Subtitled with typical Music De Wolfe functionality “Percussive rhythm tracks with a minimum of orchestration,” UK composer Keith Papworth’s Hard Hitter is one of the funkiest specimens in the wonderful world of library music, which has enjoyed a bonanza of key reissues over the last decade. (Blessedly, US label Fat Beats re-released Hard Hitter in 2022. The lone original copy on Discogs is going for €219—plus shipping from Italy! I mean, it’s probably worth that kind of money, but few mortals can afford it.)
Why has Hard Hitter become such a coveted artifact in the rarefied realm of library music? Because nearly all of its 15 tracks are sample gold mines (see this review’s first sentence). Opening track “Speed Trap” immediately lets you know you’re in for a drum orgy, with a busy, robust opening break over which savvy hip-hop producers will salivate. That foundation’s soon joined by a suspense-building bass line and swashbuckling wah-wah guitar action. Music De Wolfe’s terse description on the back cover—“fast, driving, racy”—is on point.
“Track Record” captures Hard Hitter‘s dominant mode: slower-tempo’d funk with bongos and flute, always a lethal combo in this genre. It’s a serious head-nodder, with bonus fuzzed psych guitar. Akin to “Track Record,” “Fun Seeker” purveys methodical funk with more bongos and flute, a groovy, laid-back acoustic-guitar riff that you can imagine Beck sampling, and a slightly fried psychedelic electric-guitar solo. As it turns out, I just played “Track Record” in a DJ set last week at my Obscenely Obscure event in Seattle—the only such night in town dedicated to library music.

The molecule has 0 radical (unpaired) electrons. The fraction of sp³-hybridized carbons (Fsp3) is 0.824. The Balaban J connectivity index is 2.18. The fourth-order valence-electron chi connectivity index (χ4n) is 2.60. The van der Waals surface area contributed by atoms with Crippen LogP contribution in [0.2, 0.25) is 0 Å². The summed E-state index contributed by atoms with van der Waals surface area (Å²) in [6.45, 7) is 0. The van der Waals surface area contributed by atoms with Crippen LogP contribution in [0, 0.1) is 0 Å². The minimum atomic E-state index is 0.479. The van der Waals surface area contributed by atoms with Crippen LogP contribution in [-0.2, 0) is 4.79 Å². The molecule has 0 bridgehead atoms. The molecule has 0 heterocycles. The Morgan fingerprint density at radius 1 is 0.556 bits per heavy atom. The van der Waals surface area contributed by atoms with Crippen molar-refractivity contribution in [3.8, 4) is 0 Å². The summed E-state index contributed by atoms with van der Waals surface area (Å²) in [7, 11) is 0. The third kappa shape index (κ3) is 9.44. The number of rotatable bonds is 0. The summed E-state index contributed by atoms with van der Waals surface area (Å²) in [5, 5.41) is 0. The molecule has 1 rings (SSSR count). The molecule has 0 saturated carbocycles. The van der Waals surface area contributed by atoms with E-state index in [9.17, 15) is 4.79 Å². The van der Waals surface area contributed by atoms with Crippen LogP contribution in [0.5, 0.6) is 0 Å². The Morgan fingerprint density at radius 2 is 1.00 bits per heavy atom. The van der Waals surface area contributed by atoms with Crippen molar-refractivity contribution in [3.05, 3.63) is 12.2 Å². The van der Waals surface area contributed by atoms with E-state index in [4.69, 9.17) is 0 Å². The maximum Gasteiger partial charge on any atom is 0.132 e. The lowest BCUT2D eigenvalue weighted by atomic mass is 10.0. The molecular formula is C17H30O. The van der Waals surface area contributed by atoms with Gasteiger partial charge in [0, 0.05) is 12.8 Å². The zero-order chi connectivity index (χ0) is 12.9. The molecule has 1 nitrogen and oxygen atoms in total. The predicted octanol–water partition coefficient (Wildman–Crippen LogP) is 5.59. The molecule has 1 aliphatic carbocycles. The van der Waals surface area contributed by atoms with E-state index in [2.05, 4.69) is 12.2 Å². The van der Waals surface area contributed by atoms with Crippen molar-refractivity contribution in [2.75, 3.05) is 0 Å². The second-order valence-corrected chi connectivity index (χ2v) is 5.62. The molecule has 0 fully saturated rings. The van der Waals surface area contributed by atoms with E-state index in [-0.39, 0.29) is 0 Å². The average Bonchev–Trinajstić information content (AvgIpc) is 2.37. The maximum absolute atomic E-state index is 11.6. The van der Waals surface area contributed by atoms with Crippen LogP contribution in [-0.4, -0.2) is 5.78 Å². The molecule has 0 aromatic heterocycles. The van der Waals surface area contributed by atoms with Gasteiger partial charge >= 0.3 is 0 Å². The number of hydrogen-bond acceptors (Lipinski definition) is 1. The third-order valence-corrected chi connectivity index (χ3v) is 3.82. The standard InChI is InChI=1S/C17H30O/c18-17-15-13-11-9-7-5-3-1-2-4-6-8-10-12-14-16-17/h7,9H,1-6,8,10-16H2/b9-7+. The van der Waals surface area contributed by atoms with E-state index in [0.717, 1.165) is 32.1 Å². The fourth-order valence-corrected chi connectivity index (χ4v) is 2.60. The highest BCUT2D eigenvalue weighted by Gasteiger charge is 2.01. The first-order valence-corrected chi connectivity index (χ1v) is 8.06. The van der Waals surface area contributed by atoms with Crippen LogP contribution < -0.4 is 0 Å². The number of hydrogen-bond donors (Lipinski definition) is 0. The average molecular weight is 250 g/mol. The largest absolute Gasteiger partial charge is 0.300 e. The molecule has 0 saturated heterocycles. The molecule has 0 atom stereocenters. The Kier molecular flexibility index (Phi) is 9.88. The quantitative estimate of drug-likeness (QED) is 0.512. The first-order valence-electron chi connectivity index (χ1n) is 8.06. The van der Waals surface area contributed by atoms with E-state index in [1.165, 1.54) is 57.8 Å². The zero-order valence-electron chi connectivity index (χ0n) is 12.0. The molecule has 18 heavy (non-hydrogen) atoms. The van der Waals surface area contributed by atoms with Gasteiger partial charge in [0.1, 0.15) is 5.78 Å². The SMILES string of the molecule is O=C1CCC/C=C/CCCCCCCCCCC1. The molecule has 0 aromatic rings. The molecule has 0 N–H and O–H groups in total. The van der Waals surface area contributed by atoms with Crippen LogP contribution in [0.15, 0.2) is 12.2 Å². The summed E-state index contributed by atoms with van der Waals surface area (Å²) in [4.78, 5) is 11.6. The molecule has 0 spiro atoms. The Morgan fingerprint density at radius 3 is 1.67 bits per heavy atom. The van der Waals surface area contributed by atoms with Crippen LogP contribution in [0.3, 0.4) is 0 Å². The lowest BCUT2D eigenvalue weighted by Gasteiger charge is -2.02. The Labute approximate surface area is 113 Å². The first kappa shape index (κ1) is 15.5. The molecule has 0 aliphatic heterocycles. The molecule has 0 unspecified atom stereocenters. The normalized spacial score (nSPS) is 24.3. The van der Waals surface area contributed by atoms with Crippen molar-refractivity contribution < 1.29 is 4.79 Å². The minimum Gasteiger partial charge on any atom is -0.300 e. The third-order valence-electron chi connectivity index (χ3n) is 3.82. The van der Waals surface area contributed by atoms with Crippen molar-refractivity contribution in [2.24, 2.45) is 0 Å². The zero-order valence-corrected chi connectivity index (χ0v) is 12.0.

“Hair Raiser” follows in Papworth and crew’s deep, sexy, and slow funk style, which is very ripe for sampling. Eventually, the track accelerates into a beat frenzy that UK electronic artists such as Chemical Brothers, Fatboy Slim, and Propellerheads took to the bank in the ’90s. “Big Dipper” and “Decisive Action” offer yet more variations on Keith’s purposeful, penetrating funk theme, providing a full menu of tasty samples. “Hard Hitter” is perhaps the platonic ideal of the momentous, car-chase-scene soundtrack, with a bass line that’s deeper than Larry Graham’s voice. You can hear its influence on Propellerheads’ 1997 Big Beat club smash, “Take California.”
Some deviations from the prevailing downtempo grooves include “No Way”’s oddly stilted, military funk that’s somehow an earworm; “Stay With It”’s brisk martial rhythm on snare and cymbal; the bongo-powered jazz stepper in 6/8, “Three’s A Crowd”; and the debonair bossa nova of “Challenger.”
Papworth is best known for music that appears in Monty Python skits and movies, but Hard Hitter is no joke among crate-diggers, DJs, and sample-reliant producers. (On a side note, it’s scandalous that the label listed no credits, as the musicians here just kill.) -Buckley Mayfield
Located in Seattle’s Fremont neighborhood, Jive Time is always looking to buy your unwanted records (provided they are in good condition) or offer credit for trade. We also buy record collections.